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4 Worst Breakfast Habits for High Blood Pressure, Say Dietitians

Ditch these habits for a healthier breakfast routine that's safe for your blood pressure.
FACT CHECKED BY Olivia Tarantino

Having high blood pressure is an increasingly common problem in the United States. This is often caused by genetics, other illnesses, poor diet, or a more sedentary lifestyle. But while high blood pressure can lead to more severe issues if it's untreated, there are many ways to manage and lower your blood pressure levels.

One of the ways people can manage their high blood pressure is through their diet. The CDC recommends eating a "healthy" diet with low sodium and low alcohol consumption, but what about everything in between? To learn more about what a healthy blood pressure diet consists of, we talked with some dietitians about the worst breakfast habits you'll want to avoid. Read on, and for more, don't miss 4 Best Eating Habits for High Blood Pressure, Says Dietitian.

Consuming salty foods

bacon breakfast sandwich

Certain popular breakfast items can come loaded with sodium without us even realizing it. Unfortunately, many dietitians warn that an increase in sodium can contribute to higher blood pressure. In fact, a report published in Nutrients states that reducing your sodium intake can not only reduce your risk of hypertension (high blood pressure) but can also reduce your risk of death from cardiovascular diseases.

"Many breakfast sausages and some frozen breakfast sandwiches are high in sodium, which can contribute to high blood pressure when consumed in large amounts over time. If you are grabbing one of these foods, it's important to pair it with something low in sodium like fruit or a whole grain like oats," says Amy Goodson, MS, RD, CSSD, LD author of The Sports Nutrition Playbook and member of our expert medical board.

Skipping on fruits and veggies

vegetables and fruits

One habit that many of us may not realize is harmful is not getting enough fruits and vegetables in the morning. According to The Cleveland Clinic, it is recommended that adults trying to lower their blood pressure get between 5 and 9 servings of fruits and vegetables in a day. If you're not getting a serving or two at breakfast, this goal can be difficult to attain.

"Fruits and vegetables are naturally sodium-free (regular intakes of high sodium foods can contribute to high blood pressure over time) and many of them contain potassium, which can help lower high blood pressure in some people. Veggies may seem weird at breakfast, but you can scramble them into eggs or blend spinach or kale into a smoothie to amp up your morning intake of nutrients," says Goodson.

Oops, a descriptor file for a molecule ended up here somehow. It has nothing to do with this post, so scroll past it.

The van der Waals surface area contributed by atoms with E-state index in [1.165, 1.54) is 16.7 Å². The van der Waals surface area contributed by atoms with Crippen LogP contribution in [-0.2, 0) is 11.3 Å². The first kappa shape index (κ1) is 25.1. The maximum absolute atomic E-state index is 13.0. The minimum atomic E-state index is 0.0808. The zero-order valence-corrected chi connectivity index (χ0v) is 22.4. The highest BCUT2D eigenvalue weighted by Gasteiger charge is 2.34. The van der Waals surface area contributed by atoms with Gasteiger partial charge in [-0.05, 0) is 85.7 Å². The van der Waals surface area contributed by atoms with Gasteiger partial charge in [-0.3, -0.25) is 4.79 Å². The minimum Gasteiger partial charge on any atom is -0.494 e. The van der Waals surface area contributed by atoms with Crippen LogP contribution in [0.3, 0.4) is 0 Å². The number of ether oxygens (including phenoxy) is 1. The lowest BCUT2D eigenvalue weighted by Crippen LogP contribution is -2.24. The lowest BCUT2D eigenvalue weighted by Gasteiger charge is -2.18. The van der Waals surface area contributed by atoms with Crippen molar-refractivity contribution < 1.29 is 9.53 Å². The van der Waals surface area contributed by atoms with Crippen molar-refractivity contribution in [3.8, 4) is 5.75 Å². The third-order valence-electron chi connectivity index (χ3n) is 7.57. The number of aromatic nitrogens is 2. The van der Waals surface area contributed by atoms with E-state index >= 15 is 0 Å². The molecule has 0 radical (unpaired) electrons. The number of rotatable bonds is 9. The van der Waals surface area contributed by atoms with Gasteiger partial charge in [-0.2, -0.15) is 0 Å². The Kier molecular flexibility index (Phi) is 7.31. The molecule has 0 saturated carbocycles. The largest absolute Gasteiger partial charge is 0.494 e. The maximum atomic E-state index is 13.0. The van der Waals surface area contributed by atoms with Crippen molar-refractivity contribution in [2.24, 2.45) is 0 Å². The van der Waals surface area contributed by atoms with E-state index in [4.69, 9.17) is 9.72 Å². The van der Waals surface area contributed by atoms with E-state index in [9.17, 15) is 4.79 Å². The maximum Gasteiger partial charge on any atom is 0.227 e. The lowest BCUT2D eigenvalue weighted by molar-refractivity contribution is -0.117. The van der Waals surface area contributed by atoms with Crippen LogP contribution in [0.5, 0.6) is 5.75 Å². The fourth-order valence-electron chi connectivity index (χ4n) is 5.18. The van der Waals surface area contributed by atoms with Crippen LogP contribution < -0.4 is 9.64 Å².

Following a restrictive diet

unhealthy dieting

Many people may assume that sticking to a strict diet in order to lose weight can help them with their blood pressure as well, but some dietitians say that we should be careful in how restrictive we are being.

"Following restrictive eating behaviors in the pursuit of quick weight loss can be harmful to your blood pressure. Emerging research indicates that a HAES (Health At Every Size) approach (in comparison to a weight-centric intervention) is 'associated with statistically and clinically relevant improvements in physiological measures (e.g. blood pressure),"" says Rachel Fine, RDN, a registered dietitian and founder of To The Pointe Nutrition.

Restrictive diets have been known to deprive people of many of the nutrients they need, which can be detrimental to those who need to lower their blood pressure. If you want to lose weight, try talking with your doctor or dietitian about a blood-pressure-friendly pattern of eating that you can try.

Eating too much sugar

packaged box of donuts

Consuming too much added sugar can contribute to many different health complications, and research shows that increased sugar intake can also lead to increased systolic and diastolic blood pressure.

"Sugar and processed foods are highly inflammatory and increase blood sugars and the insulin response as well as the inflammatory response in your body. Inflammation can increase blood pressure as well," says Dana Ellis Hunnes, PhD, MPH, RD a registered dietitian and author of Recipe for Survival. To understand what other foods to skip out on during your morning meal, don't miss The Worst Breakfast Foods for Inflammation, Says Dietitian.

Samantha Boesch
Samantha was born and raised in Orlando, Florida and now works as a writer in Brooklyn, NY. Read more about Samantha